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Eburn, Michael --- "Should paternity be linked to sexual intercourse?" [2006] NZYbkNZJur 17; (2006) 9 Yearbook of New Zealand Jurisprudence 257

Last Updated: 24 April 2015

Should Paternity Be Linked To Sexual Intercourse?

Michael Eburn*

i. intrOdUctiOn

Although issues of paternity are usually uncontroversial, the use of artificial insemination has required the law to develop rules to determine who is to be considered the father of a child. This paper will look at paternity and the important, but misplaced focus that the law places on sexual intercourse in deciding who should have paternal rights and responsibilities.1

It is argued that the law could chose between one of three reasonable options for defining who is the father of a child, they are the genetic father, the social father or accept that children have more than one father. Under current Australian law a child can have only one father but determining who the

‘father’ is depends on none of these factors, instead the laws focus is on whether or not the child was conceived following an act of sexual intercourse or artificial insemination. It is argued that the current approach is misplaced and unreasonable. In developing this argument I will explore the logical implications of the various legal options available.

ii. paternity and aUStraLian FamiLy Law

The Family Law Act 1975 (Cth) does not comprehensively define who is a father or a parent of a child. In Tobin v Tobin 2 the court was asked to take an expansive view of who is a parent and include a person who had been the foster father of a child and who had, therefore, voluntarily undertaken the care of a child and traditional paternal responsibilities. With respect to the obligation to pay child support, the court said ‘in our view, the natural meaning of the word [parent] of a child is the biological mother or father of the child and not a person who stands in loco parentis.’3

Statutory provisions create exceptions to this rule and so give an extended definition of ‘parent’. Where a child has been adopted, ‘parent’ means an adoptive parent of that child.4 Where a child has been conceived as a result of

* Senior Lecturer, School of Law, University of New England, Armidale, NSW.

  1. Issues can arise as to who is the mother of a child, but they are not issues I will explore here.

2 [1999] FamCA 446; (1999) 24 FamLR 635.

3 Ibid, 645.

4 Family Law Act 1975 (Cth) s 60D.

artificial conception procedures, then, subject to relevant state law (discussed below), the father is the man who was married to the woman at the time and who consented to the procedure.5 In both of these cases, the biological father is not a ‘parent’ for the purposes of either the Child Support (Assessment) Act

1989 (Cth) or the Family Law Act 1975 (Cth).6

Paternity and State Legislation

State and Territory legislation not only defines who the father of a child is, but also who is not the father.7 Where a child is conceived as a result of an artificial conception procedure, the sperm donor is conclusively presumed not to be the father of the child. Where the woman is married or in a de facto relationship, (and in Western Australia and the Northern Territory, this includes a same sex de facto relationship,8) and her partner consents to the procedure, then her partner is presumed to be a parent of the child.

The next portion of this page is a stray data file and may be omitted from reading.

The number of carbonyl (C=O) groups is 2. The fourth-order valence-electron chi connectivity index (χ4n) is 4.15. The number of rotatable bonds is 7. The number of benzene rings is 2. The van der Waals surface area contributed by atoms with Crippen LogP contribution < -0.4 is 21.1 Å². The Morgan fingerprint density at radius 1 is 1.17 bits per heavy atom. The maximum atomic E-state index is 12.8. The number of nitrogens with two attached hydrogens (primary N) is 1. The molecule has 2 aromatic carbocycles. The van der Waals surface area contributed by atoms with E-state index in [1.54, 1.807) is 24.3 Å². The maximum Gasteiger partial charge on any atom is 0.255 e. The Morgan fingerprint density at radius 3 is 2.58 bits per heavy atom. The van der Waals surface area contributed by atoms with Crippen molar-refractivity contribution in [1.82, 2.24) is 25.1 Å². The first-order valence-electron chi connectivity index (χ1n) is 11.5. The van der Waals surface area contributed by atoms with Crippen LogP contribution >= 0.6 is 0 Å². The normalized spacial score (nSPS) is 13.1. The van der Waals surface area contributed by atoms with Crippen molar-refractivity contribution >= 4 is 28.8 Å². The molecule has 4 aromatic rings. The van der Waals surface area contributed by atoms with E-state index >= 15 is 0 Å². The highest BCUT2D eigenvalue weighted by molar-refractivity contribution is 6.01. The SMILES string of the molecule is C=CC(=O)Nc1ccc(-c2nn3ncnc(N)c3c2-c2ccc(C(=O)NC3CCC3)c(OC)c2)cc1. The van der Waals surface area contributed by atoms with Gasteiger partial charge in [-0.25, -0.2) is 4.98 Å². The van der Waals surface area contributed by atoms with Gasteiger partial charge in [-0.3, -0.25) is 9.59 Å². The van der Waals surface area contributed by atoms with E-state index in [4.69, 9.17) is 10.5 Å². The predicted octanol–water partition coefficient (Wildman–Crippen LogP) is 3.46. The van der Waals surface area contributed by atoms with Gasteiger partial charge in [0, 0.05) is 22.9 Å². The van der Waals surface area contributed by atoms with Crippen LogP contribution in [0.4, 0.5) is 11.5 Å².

The Assumptions behind Paternity

There are a number of assumptions behind paternity law. First it is generally assumed that every child needs a father. Of course every child does require some male person to provide sperm in order for a pregnancy to occur, but this assumption is that every child needs a social father. The Prime Minister, John Howard has said:

The issue here is the right of children in our society to have the reasonable expectation, other things being equal, that they have the care and attention and love of both a mother and a father.9

There is also an assumption that the family is made up of two parents, the mother and father and that there is no room (except in Western Australia and the Northern Territory, where both parents may be women) for any other ‘parenting’ model. In most Australian jurisdictions, a child has two, heterosexual parents and no more; and anything else is seen as a departure from both the norm and the best.

5 Family Law Act 1975 (Cth) s 60H.

6 Re B and J [1996] FamCA 124; (1996) 21 FamLR 186; Re Patrick [2002] FamCA 193; (2002) 28 FamLR 579.

7 Parentage Act 2004 (ACT) s 11(5); Status of Children Act 1978 (NT) ss 5D, 5F; Status of Children Act 1996 (NSW) s 14(2); Status of Children Act 1978 (Qld) ss 15, 18; Family Relationships Act 1975 (SA) ss 10(d), 10e(2); Status of Children Act 1974 (Tas) s 10C(1) and (2); Status of Children Act 1974 (Vic) ss 10C; 10D; 10E and 10F; Artificial Conception Act 1985 (WA) ss 6 and 7.

8 Status of Children Act 1978 (NT) ss 5DA; Artificial Conception Act 1985 (WA) s 6A.

9 ‘Transcript of the Prime Minister The Hon John Howard MP Radio Interview With John Faine – 3L0 2 August 2000’ < htm> at 4 May 2005.

Artificial Insemination and the Nuclear Family

Where a child is conceived as a result of artificial conception, the majority of Australian legislative schemes assume that the child will be born into a heterosexual nuclear family of mother, father and the children. Even in Western Australia and the Northern Territory, there is no room for a ‘father’, other than the mother’s husband. There is no expectation that the biological father, the sperm donor, will want to, or should, play any part in the child’s life. Accordingly the sperm donor is expected to be an anonymous, philanthropic donor, who donates sperm for the purpose of assisting some unknown couple to achieve their dream of having children.